Kevin Blake

Reflections on a Classic weekend at Newmarket and Churchill Downs

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Saxon Warrior storms to 2000 Guineas Glory

With the first Classics of this season having quite an open look about them on paper, the neutral spectator is always hopeful that a star will emerge to really get the Flat season off to a flyer. That is what duly transpired in the 2000 Guineas on Saturday with Saxon Warrior maintaining his unbeaten record in the style of one that could prove to be a leader of his generation.

As a two-year-old, the son of Deep Impact had trodden a path more familiar to contenders for the Derby rather than the 2000 Guineas, with him showing a mix of class and grit to win the Beresford Stakes and the Racing Post Trophy. With Aidan O’Brien already having talked about him as a potential Derby contender, the main concerns going into the 2000 Guineas were whether he would be vulnerable to rivals with more pace and that O’Brien might not have his screws fully tightened with the Derby in mind. 

In truth, if Saxon Warrior had finished a staying-on third, that would have been widely considered an excellent run and would have led to him being shortened significantly in price for the Derby. However, what he delivered was a performance far in excess of those more modest expectations.

Having missed the kick a shade, Saxon Warrior was ridden with patience in the early stages by Donnacha O’Brien prior to steadily making his way into the race up the middle of the track. Perhaps the most striking aspect of his performance considering he is a horse that is very much a middle-distance prospect is how quickly he went from tracking the leaders to hitting the front when asked to quicken. The speed with which he made up that ground may well have taken Donnacha by surprise, just as it seemed to do to Ryan Moore when he ended up in front earlier than ideal in the Racing Post Trophy. As had been the case at Doncaster, Saxon Warrior still looked a bit raw in front, but despite this he still won with a degree of authority. Indeed, his rawness when in front raises hopes that he could be seen to even better effect if delivered a bit later in future.

As satisfying as any Classic victory must be, one suspects that the O’Brien family will hold this one particularly close given that it was Donnacha in the saddle. This was the 19-year-old's third Group 1 and first Classic victory. As was the case for his brother Joseph, Donnacha’s riding career is on a countdown timer due to what will almost certainly prove to be an un-winnable battle with his weight. While one will never hear any public complaints or self-pity from him, one can be certain that he fights a brutal battle with it every day. For his efforts to be rewarded on such a big stage will be a source of great joy not just for him, but for his family and all of those around him.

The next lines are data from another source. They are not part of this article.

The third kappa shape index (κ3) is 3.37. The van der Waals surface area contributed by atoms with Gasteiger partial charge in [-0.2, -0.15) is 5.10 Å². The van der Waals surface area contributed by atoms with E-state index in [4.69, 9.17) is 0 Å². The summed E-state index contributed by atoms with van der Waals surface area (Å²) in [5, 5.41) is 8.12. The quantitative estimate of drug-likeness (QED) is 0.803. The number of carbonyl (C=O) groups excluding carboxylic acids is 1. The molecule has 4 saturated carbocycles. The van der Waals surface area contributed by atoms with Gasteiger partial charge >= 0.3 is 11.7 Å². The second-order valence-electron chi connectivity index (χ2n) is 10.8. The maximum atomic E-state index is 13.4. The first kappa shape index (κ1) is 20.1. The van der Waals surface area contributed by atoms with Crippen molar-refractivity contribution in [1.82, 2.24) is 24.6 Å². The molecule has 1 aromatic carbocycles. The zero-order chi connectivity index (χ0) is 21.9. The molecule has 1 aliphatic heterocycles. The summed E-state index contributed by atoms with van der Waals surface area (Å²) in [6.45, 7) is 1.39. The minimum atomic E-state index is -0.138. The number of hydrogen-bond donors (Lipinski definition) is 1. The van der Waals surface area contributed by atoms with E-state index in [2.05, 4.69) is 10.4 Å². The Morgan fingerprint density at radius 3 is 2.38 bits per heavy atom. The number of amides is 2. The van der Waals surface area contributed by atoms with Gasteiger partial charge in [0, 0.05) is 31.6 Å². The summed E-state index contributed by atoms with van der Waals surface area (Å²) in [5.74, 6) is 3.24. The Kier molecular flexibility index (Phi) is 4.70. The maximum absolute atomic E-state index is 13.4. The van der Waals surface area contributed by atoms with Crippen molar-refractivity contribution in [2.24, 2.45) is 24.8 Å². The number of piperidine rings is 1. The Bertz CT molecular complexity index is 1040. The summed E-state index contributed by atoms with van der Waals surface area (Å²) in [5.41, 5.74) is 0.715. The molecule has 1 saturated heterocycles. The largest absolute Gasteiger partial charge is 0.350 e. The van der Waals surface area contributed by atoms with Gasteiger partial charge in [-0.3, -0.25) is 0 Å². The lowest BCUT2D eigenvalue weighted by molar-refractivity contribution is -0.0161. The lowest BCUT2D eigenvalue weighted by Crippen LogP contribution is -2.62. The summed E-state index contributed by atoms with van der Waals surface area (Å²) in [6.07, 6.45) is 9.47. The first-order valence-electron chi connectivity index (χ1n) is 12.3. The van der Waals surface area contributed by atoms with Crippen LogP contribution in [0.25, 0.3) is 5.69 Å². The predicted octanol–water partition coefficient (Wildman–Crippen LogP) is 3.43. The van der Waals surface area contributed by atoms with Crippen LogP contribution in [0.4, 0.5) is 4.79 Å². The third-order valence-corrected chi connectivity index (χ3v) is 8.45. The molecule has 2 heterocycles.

The natural line of questioning with Saxon Warrior now turns to “what next?” The Derby is very much his target and his pedigree gives nothing but encouragement as to his potential to stay the mile-and-a-half trip. He is by a sire in Deep Impact that won over two miles and has proven to be strong influence for stamina, while he is out of a mare by Galileo from the immediate family of Oaks winner Dancing Rain.

While he clearly possesses plenty of pace, he is tractable enough to suggest that it can be harnessed and carried over the longer trip. Perhaps the main concern is that his size and big action suggests that Epsom may not be ideal for him, particularly if the ground is on the quick side, but that he remained as balanced as he did in the Dip at Newmarket is encouraging on that front.

If Saxon Warrior wins the Derby, talk will inevitably turn to the possibility of a bid for the Triple Crown in the St Leger. While Nijinsky (1970) is the only horse since World War II to have completed it and the unfashionable status of the St Leger had resigned many to thinking that it would never be won again, Coolmore showed with Camelot that they are still willing to attempt it when the right horse and opportunity presents itself. While there is plenty of water to go under the bridge before then, not to mention the small matter of the supreme test of a thoroughbred in the Derby, the prospect of it couldn’t be more exciting.